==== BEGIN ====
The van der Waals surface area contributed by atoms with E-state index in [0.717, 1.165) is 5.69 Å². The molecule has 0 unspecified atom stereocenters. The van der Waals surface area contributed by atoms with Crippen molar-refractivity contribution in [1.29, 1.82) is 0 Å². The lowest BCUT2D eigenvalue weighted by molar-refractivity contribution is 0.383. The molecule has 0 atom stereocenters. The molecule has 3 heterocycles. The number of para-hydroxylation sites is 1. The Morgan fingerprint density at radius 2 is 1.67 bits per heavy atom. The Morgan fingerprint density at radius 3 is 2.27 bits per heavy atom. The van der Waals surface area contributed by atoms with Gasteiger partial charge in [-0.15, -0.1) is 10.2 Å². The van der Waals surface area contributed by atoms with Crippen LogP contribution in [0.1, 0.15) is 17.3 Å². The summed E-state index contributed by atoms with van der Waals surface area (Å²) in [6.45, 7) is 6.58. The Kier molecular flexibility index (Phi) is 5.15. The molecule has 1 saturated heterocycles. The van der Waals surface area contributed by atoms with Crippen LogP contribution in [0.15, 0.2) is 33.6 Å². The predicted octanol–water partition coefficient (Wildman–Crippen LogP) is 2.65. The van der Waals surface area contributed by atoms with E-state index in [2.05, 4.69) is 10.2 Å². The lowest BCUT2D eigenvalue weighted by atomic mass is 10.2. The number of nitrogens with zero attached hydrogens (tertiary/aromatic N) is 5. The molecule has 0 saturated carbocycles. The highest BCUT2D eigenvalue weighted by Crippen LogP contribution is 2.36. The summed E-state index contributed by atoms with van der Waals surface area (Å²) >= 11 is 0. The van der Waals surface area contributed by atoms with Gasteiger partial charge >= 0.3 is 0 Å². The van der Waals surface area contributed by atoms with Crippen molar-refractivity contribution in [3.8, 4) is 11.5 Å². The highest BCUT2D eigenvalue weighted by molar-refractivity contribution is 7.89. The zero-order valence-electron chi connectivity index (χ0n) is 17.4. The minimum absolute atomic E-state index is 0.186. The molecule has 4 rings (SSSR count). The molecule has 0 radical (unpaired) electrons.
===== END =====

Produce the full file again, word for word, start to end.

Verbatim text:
The van der Waals surface area contributed by atoms with E-state index in [0.717, 1.165) is 5.69 Å². The molecule has 0 unspecified atom stereocenters. The van der Waals surface area contributed by atoms with Crippen molar-refractivity contribution in [1.29, 1.82) is 0 Å². The lowest BCUT2D eigenvalue weighted by molar-refractivity contribution is 0.383. The molecule has 0 atom stereocenters. The molecule has 3 heterocycles. The number of para-hydroxylation sites is 1. The Morgan fingerprint density at radius 2 is 1.67 bits per heavy atom. The Morgan fingerprint density at radius 3 is 2.27 bits per heavy atom. The van der Waals surface area contributed by atoms with Gasteiger partial charge in [-0.15, -0.1) is 10.2 Å². The van der Waals surface area contributed by atoms with Crippen LogP contribution in [0.1, 0.15) is 17.3 Å². The summed E-state index contributed by atoms with van der Waals surface area (Å²) in [6.45, 7) is 6.58. The Kier molecular flexibility index (Phi) is 5.15. The molecule has 1 saturated heterocycles. The van der Waals surface area contributed by atoms with Crippen LogP contribution in [0.15, 0.2) is 33.6 Å². The predicted octanol–water partition coefficient (Wildman–Crippen LogP) is 2.65. The van der Waals surface area contributed by atoms with E-state index in [2.05, 4.69) is 10.2 Å². The lowest BCUT2D eigenvalue weighted by atomic mass is 10.2. The number of nitrogens with zero attached hydrogens (tertiary/aromatic N) is 5. The molecule has 0 saturated carbocycles. The highest BCUT2D eigenvalue weighted by Crippen LogP contribution is 2.36. The summed E-state index contributed by atoms with van der Waals surface area (Å²) >= 11 is 0. The van der Waals surface area contributed by atoms with Gasteiger partial charge >= 0.3 is 0 Å². The van der Waals surface area contributed by atoms with Crippen molar-refractivity contribution in [3.8, 4) is 11.5 Å². The highest BCUT2D eigenvalue weighted by molar-refractivity contribution is 7.89. The zero-order valence-electron chi connectivity index (χ0n) is 17.4. The minimum absolute atomic E-state index is 0.186. The molecule has 4 rings (SSSR count). The molecule has 0 radical (unpaired) electrons.